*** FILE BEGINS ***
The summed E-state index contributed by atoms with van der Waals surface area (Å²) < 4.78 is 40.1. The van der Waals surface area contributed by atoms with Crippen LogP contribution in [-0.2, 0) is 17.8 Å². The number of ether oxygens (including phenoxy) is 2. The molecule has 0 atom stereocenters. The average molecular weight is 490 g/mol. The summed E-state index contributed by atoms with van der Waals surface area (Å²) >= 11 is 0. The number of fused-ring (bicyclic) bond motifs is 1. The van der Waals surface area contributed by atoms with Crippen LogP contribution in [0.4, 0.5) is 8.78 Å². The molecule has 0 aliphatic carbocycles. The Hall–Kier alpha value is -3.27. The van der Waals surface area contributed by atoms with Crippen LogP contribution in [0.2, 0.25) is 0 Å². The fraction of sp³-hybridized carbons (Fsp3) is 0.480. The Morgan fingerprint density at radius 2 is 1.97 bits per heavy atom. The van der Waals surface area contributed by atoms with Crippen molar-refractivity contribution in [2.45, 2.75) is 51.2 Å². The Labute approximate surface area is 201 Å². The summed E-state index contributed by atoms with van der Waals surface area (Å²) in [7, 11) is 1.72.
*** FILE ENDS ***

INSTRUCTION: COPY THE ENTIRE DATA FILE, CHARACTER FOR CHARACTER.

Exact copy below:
The summed E-state index contributed by atoms with van der Waals surface area (Å²) < 4.78 is 40.1. The van der Waals surface area contributed by atoms with Crippen LogP contribution in [-0.2, 0) is 17.8 Å². The number of ether oxygens (including phenoxy) is 2. The molecule has 0 atom stereocenters. The average molecular weight is 490 g/mol. The summed E-state index contributed by atoms with van der Waals surface area (Å²) >= 11 is 0. The number of fused-ring (bicyclic) bond motifs is 1. The van der Waals surface area contributed by atoms with Crippen LogP contribution in [0.4, 0.5) is 8.78 Å². The molecule has 0 aliphatic carbocycles. The Hall–Kier alpha value is -3.27. The van der Waals surface area contributed by atoms with Crippen LogP contribution in [0.2, 0.25) is 0 Å². The fraction of sp³-hybridized carbons (Fsp3) is 0.480. The Morgan fingerprint density at radius 2 is 1.97 bits per heavy atom. The van der Waals surface area contributed by atoms with Crippen molar-refractivity contribution in [2.45, 2.75) is 51.2 Å². The Labute approximate surface area is 201 Å². The summed E-state index contributed by atoms with van der Waals surface area (Å²) in [7, 11) is 1.72.